The names of the drugs and their sequence are as follows milks of arka, banyan, bajri, and kanya; juices of eranda roots, jaba-tikta, musta, guduchi, bhanga, gokshura, bartakini (kantakari), shalaparni, prisniparni, sveta sarshapa, apamarga, aerial roots of a banyan tree, vilba, agnimantha, chitraka, tinduka, haritaki, patali, amalaki, bibhitaki, kumbhi growing in water, talisha-patra, talamuli, basaka, asvagandha, kesharaja, kadali (plantain), saptaparni, dhattura, lodhra, devadaru, tulsi, durba, white durba, kasamarda, maricha, dadima, kakamachi, shankhapuspi, nata, tambula, punarnava, brahmi, indra-baruni, bhargi, devadali, kapittha, shivalingi, katu-rohini, kinshuka, koshataki, indura-parni, minakshi, karavi, tilaparni, kumbhi, ardraka, shatabari, goat’s blood, and cow’s urine.

Footnotes and references:

1.

Shukta is prepared as follows:—One prastha of boiled rice made into a paste (by being overboiled, robbed, and sifted through a piece of fine cloth), 20 prasthas of kanji, 30 tolas of curd, one prastha of molasses, 32 tolas of the residues of kanji, 64 tolas of shunthi, and eight tolas of pippali, jira, saindhava, haridra, and maricha, combined—all these things are to be kept for eight days, in an earthen vessel, previously soaked with clarified butter. It is then to be filtered and mixed with three tolas each of guda tvaka, ela, naga-keshara, and patri.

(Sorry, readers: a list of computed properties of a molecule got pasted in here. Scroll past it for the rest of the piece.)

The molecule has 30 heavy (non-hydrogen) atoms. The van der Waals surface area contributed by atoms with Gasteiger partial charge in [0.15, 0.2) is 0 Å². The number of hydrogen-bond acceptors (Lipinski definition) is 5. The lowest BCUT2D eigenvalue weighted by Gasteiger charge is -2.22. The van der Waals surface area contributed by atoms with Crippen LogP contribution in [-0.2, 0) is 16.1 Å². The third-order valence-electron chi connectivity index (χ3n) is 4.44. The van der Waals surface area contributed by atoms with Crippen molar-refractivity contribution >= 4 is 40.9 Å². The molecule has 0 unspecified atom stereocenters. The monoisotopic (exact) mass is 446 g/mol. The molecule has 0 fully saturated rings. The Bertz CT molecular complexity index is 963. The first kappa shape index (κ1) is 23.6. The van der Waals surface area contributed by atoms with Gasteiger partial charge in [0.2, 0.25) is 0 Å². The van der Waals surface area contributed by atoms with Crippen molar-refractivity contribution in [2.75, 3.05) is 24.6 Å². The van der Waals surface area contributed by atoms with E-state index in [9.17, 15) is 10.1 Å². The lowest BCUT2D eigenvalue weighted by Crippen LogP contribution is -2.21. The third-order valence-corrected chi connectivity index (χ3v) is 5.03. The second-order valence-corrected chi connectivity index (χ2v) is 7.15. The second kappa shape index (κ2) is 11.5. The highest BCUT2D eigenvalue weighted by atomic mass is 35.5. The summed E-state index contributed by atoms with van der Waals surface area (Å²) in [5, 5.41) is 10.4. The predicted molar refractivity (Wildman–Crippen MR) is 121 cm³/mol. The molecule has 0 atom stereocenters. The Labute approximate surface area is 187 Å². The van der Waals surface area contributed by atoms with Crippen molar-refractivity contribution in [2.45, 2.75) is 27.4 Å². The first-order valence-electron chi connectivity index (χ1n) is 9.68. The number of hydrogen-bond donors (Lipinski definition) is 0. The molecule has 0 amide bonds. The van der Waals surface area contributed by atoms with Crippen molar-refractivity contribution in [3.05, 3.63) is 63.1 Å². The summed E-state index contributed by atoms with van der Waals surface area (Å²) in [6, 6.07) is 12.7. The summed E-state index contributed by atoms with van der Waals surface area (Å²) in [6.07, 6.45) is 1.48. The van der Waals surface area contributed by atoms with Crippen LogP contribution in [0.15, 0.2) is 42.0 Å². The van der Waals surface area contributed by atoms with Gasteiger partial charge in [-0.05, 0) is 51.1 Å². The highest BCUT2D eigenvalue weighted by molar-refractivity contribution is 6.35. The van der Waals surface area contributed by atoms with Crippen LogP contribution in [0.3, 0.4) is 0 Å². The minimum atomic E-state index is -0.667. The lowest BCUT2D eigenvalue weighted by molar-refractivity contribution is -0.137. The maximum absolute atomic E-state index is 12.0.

2.

This includes the process of preparing dhanya-abhra.

Conclusion:

Rasasastra category This concludes ‘Process for creation of Dhanya-abhra (paddy mica)’ included in Bhudeb Mookerjee’s Rasa Jala Nidhi, vol 2: Minerals (uparasa). The text includes treatments, recipes and remedies and is categorised as Rasa Shastra: an important branch of Ayurveda that specialises in medicinal/ herbal chemistry, alchemy and mineralogy, for the purpose of prolonging and preserving life.